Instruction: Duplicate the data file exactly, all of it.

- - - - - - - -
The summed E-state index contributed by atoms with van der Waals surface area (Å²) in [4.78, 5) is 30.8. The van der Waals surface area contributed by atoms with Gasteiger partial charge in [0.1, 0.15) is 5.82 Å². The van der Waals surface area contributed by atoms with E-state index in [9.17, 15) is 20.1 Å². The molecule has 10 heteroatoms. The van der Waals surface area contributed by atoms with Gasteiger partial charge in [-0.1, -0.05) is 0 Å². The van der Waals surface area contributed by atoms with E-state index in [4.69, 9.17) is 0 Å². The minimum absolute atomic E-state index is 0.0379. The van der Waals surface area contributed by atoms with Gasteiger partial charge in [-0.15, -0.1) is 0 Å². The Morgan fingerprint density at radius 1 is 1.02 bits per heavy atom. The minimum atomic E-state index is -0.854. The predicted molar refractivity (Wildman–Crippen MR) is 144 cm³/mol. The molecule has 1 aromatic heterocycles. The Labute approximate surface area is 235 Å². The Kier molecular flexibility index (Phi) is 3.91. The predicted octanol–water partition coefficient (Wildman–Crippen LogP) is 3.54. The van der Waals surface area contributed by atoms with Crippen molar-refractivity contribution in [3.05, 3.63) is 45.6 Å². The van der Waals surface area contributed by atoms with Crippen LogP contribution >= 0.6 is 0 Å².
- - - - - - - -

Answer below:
The summed E-state index contributed by atoms with van der Waals surface area (Å²) in [4.78, 5) is 30.8. The van der Waals surface area contributed by atoms with Gasteiger partial charge in [0.1, 0.15) is 5.82 Å². The van der Waals surface area contributed by atoms with E-state index in [9.17, 15) is 20.1 Å². The molecule has 10 heteroatoms. The van der Waals surface area contributed by atoms with Gasteiger partial charge in [-0.1, -0.05) is 0 Å². The van der Waals surface area contributed by atoms with E-state index in [4.69, 9.17) is 0 Å². The minimum absolute atomic E-state index is 0.0379. The van der Waals surface area contributed by atoms with Gasteiger partial charge in [-0.15, -0.1) is 0 Å². The Morgan fingerprint density at radius 1 is 1.02 bits per heavy atom. The minimum atomic E-state index is -0.854. The predicted molar refractivity (Wildman–Crippen MR) is 144 cm³/mol. The molecule has 1 aromatic heterocycles. The Labute approximate surface area is 235 Å². The Kier molecular flexibility index (Phi) is 3.91. The predicted octanol–water partition coefficient (Wildman–Crippen LogP) is 3.54. The van der Waals surface area contributed by atoms with Crippen molar-refractivity contribution in [3.05, 3.63) is 45.6 Å². The van der Waals surface area contributed by atoms with Crippen LogP contribution >= 0.6 is 0 Å².